Spot Zoning Might Be the Last Hope for Saint Laurentius Church

If you read this blog with any regularity, you’re probably at least generally familiar with the concept of zoning. But for any first timers out there, please allow us to provide a very basic bit of background. Every property in Philadelphia has an underlying zoning designation that dictates what its owner is permitted do with said property. The vast majority of properties are zoned residential, commercial, or industrial, a concept that you’re probably familiar with if you’ve ever played SimCity. Zoning in Philadelphia is a bit more granular than in this epic video game though- for example, there are 16 different types of residential districts, each with different allowances and requirements for height, setbacks, density, parking, and so forth.

When a developer wants to build something that doesn’t fit within the requirements of their property’s zoning district, they must appeal to the Zoning Board of Adjustments to receive permission to operate outside those requirements. To get heard at the ZBA, the developer must first present the project to the local community group; most of the time, the ZBA supports a variance if the community is on board and vice versa. That’s usually the end of the process, but every now and then a person or group of persons doesn’t agree with a ZBA ruling and they file an appeal with the Court of Common Pleas in an effort to overturn the ZBA. This can lead down a wormhole of legal challenges that can keep churning through different courts for a number of years, jamming up a project and tying up capital indefinitely.

That last paragraph aptly summarizes the plight of developer Leo Voloshin and the historic Saint Laurentius Church in Fishtown. In 2015, the Archdiocese put the historic church at 1608 E. Berks St. under contract with the developer, but Voloshin required a variance to convert the building into 23 apartments since it’s only zoned for single-family use. The ZBA granted the variance despite the community voting against the project, and a group called the Faithful Laurentians filed for an appeal, citing a desire to preserve the church as a sacred space and community center. This appeal was struck down when we last checked in on the property in the fall of 2017, but we expected the Faithful Laurentians to take their appeal to the Commonwealth Court. Our expectation proved accurate, and according to Plan Philly it was only last week that the Commonwealth Court struck down the appeal due to lack of standing.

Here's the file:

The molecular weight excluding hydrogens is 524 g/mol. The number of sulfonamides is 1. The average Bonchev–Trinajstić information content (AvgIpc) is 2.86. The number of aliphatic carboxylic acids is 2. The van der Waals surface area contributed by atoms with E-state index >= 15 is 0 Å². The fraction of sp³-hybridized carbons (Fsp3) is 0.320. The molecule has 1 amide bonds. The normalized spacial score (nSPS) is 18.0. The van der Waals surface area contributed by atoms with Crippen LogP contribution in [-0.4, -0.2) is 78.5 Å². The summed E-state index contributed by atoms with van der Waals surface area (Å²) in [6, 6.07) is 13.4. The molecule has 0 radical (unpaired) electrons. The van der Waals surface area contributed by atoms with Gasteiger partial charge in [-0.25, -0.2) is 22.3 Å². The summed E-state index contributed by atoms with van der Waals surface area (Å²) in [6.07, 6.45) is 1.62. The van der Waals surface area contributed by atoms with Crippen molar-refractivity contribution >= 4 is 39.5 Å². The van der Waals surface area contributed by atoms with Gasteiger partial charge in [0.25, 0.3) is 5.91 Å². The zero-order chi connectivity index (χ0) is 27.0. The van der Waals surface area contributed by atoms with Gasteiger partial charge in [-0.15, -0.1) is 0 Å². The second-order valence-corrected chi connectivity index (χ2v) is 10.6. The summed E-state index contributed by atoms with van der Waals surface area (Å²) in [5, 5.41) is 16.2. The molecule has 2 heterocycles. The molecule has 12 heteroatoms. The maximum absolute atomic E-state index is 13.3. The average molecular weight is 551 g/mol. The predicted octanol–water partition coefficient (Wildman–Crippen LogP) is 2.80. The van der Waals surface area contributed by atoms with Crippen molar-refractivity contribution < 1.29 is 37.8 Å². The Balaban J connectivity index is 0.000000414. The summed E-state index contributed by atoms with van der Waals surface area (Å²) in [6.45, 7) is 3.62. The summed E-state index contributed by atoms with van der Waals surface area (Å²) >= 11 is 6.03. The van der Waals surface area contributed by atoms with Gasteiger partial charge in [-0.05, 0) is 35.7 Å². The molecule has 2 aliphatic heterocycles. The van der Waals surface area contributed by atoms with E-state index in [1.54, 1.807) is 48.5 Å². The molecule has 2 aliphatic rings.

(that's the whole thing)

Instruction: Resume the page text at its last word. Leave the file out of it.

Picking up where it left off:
In the meantime, the former church, which was not in such great shape when Voloshin first put it under agreement, has remained untouched, slowly deteriorating. Last month, several stones fell off the building’s facade, and thankfully nobody was injured. This incident served as a warning sign about the property’s condition, prompting action from City Council.

View from up the street
Closer view
Looking up

Shortly after the stones fell from the building, Council President Clarke introduced a bill to rezone the property from single family to multi-family use, which would cut off any possibility of additional appeals from the Faithful Laurentians. From a planning perspective, spot zoning is not good policy- neighborhood zoning should only occur in a holistic way, not one property at a time. But at this point, spot zoning is probably the only avenue by which the existing building will get converted into anything. Of course, once the property is spot zoned to multi-family, it’s still possible that the developer will determine that the building is too far gone to redevelop and after all this back and forth it could still end of getting demolished. The Historical Commission would need to give the ok for that to happen though.

Still, the introduction of this legislation signals the endgame for this property, which has been in a state of limbo for so many years. Figure by the spring, we’ll finally know what’s happening here and will be able to share a resolution. It’s also a pretty safe bet that no matter what happens, there will be some people in the neighborhood that’ll end up displeased with the outcome.